a person jumping over sharks on risk mitigation bubbles

In behavioral psychology there's a concept called "loss aversion." Loss aversion is the tendency we have as humans to prefer avoiding losses over equivalent gains. Of course we all prefer avoiding losses, but loss aversion says that our response to potential losses is more dramatic than to gains. The potential of losing creates more avoidance than the potential of gain creates seeking.

If I offered you a deal where we'd flip a coin and if it was heads you'd pay me $50 and if it was tails, I'd pay you $50, most people would avoid that deal- despite the risk being equal. 

Loss aversion is one of the emotional responses to risk that sabotages offers. Regardless of how attractive your membership offer is to a potential member, if it doesn't address their risk, they're more likely to avoid signing up than joining your association. Risk is the final, critical, hurdle that your offer must overcome in order to gain new members.

What We Desire is Risky

Risk is a consequence of relevance. Whatever in your membership offer is most relevant to a potential member is where they'll experience the most risk.  In other words, what makes it attractive is what creates caution.

If a potential member is excited about your offer because it tells them that they'll form friendships with people who can support their career, they'll wonder, "What if people aren't friendly? Will I be an outsider?"

If they're excited because you're advocating for their industry on capital hill, they'll wonder, "But how effective are they? What have they actually accomplished?"

Prove, Mitigate, Reverse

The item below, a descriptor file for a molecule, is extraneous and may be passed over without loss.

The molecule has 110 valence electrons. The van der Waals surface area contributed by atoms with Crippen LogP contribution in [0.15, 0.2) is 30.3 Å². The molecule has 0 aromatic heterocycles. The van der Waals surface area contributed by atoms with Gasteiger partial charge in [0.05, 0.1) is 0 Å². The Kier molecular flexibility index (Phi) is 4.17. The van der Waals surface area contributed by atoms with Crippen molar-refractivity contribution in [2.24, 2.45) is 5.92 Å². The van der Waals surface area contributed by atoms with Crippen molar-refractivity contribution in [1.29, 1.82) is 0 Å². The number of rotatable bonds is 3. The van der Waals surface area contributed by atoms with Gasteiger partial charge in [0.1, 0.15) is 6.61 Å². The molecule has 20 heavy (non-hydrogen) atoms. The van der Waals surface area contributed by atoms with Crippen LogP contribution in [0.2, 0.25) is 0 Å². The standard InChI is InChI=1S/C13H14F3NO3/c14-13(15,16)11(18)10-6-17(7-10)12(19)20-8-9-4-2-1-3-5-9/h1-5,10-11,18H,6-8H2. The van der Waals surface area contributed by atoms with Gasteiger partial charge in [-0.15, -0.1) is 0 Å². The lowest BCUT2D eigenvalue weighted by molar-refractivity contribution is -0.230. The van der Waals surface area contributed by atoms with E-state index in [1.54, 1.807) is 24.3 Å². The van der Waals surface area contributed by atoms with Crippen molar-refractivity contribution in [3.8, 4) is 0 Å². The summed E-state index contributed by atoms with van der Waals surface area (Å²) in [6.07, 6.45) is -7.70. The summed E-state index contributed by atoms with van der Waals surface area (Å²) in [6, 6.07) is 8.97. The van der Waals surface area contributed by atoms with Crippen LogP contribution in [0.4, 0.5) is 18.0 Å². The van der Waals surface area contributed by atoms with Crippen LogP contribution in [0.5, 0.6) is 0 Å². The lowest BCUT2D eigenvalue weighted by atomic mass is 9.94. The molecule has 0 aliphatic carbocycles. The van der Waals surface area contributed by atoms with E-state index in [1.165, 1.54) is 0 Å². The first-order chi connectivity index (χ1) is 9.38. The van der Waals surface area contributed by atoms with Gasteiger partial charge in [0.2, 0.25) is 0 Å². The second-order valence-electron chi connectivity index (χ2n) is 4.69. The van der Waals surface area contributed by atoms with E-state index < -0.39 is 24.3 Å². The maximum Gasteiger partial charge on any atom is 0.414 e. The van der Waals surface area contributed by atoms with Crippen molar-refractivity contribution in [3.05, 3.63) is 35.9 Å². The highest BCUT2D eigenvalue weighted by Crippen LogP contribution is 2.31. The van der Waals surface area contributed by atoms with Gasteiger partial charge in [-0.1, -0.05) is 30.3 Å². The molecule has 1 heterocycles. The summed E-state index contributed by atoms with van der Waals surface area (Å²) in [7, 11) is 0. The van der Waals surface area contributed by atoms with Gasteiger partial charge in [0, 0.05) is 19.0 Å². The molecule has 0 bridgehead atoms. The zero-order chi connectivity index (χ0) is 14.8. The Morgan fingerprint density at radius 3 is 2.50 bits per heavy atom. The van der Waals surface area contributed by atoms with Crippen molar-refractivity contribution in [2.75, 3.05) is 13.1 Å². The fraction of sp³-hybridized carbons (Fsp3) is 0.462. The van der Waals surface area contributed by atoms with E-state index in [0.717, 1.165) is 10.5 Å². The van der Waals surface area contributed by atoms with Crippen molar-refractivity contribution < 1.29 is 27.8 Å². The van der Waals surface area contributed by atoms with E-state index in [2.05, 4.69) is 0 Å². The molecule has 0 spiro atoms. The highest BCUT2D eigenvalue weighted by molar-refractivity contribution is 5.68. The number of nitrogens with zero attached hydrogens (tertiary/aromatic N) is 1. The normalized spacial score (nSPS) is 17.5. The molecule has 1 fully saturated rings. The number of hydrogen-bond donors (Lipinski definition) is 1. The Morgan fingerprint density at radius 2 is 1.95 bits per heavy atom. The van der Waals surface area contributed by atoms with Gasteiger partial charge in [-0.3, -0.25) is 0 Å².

To overcome risk, there are three strategies you can employ in your membership offer:

  1. Prove. Prove they'll get what they want. Using evidence like testimonials or statistics is an effective way to use proof to de-risk an offer.
  2. Mitigate. Mitigation is where you minimize the potential loss in an offer with certain gains. It's where you say, "Worst case scenario, you'll still benefit this way." Many associations offer a year membership packaged into their conference at a heavily discounted price. If someone is already paying to attend the conference, the risk of membership is minimized because the were already sold on the event. They see it as an only gain option.
  3. Reverse. Reversing risk is where you take on the risk rather than the person you're trying to convince. For example, if you offer a three month trial before someone has to commit to joining, you're taking on the risk that they may not get what they're looking for and not join after the trial expires.

A Compelling Reason to Join

Addressing risk is the final layer of our "Member Magnet Framework." Tackling risk along with offering relevant and unique benefits forms the three components of the framework. Without addressing each of these three needs, your membership offer won't be compelling. And it's critical to have a compelling offer because it stands at the precise point in a potential member's journey when they give membership their full consideration. It's the sign in the crossroads that either directs them in or turns them away.

John Hooley
President, Steward

John is a graduate of 10,000 Small Businesses, a certified Customer Acquisition Specialist, and a Zend Certified Engineer. He speaks and writes on connecting digital strategy to association goals. Outside of work he's an avid traveler, climber, diver, and a burgeoning sailor. He also volunteers with Rotary and Big Brothers Big Sisters.